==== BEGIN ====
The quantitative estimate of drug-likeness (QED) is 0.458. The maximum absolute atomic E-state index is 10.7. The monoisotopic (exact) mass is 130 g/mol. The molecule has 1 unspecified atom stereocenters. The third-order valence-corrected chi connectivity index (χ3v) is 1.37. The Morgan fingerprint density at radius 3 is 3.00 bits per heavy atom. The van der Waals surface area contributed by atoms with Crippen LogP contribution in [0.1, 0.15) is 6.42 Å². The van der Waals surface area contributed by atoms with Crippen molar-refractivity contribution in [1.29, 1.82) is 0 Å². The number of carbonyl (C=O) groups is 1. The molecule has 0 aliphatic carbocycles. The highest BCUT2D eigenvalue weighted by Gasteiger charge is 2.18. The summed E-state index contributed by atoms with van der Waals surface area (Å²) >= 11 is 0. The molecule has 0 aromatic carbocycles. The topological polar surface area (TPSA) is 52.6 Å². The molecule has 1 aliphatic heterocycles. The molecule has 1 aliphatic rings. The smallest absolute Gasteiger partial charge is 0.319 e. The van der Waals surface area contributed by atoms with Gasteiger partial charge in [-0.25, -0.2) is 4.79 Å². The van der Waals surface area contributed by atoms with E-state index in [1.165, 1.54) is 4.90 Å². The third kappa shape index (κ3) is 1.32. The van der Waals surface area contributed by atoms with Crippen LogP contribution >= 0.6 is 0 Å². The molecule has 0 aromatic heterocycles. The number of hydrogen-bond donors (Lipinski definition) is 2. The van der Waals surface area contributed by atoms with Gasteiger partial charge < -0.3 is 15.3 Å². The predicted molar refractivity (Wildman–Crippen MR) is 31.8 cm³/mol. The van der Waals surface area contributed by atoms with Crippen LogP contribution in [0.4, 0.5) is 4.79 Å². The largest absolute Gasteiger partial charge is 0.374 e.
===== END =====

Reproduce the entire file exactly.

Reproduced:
The quantitative estimate of drug-likeness (QED) is 0.458. The maximum absolute atomic E-state index is 10.7. The monoisotopic (exact) mass is 130 g/mol. The molecule has 1 unspecified atom stereocenters. The third-order valence-corrected chi connectivity index (χ3v) is 1.37. The Morgan fingerprint density at radius 3 is 3.00 bits per heavy atom. The van der Waals surface area contributed by atoms with Crippen LogP contribution in [0.1, 0.15) is 6.42 Å². The van der Waals surface area contributed by atoms with Crippen molar-refractivity contribution in [1.29, 1.82) is 0 Å². The number of carbonyl (C=O) groups is 1. The molecule has 0 aliphatic carbocycles. The highest BCUT2D eigenvalue weighted by Gasteiger charge is 2.18. The summed E-state index contributed by atoms with van der Waals surface area (Å²) >= 11 is 0. The molecule has 0 aromatic carbocycles. The topological polar surface area (TPSA) is 52.6 Å². The molecule has 1 aliphatic heterocycles. The molecule has 1 aliphatic rings. The smallest absolute Gasteiger partial charge is 0.319 e. The van der Waals surface area contributed by atoms with Gasteiger partial charge in [-0.25, -0.2) is 4.79 Å². The van der Waals surface area contributed by atoms with E-state index in [1.165, 1.54) is 4.90 Å². The third kappa shape index (κ3) is 1.32. The van der Waals surface area contributed by atoms with Crippen LogP contribution >= 0.6 is 0 Å². The molecule has 0 aromatic heterocycles. The number of hydrogen-bond donors (Lipinski definition) is 2. The van der Waals surface area contributed by atoms with Gasteiger partial charge < -0.3 is 15.3 Å². The predicted molar refractivity (Wildman–Crippen MR) is 31.8 cm³/mol. The van der Waals surface area contributed by atoms with Crippen LogP contribution in [0.4, 0.5) is 4.79 Å². The largest absolute Gasteiger partial charge is 0.374 e.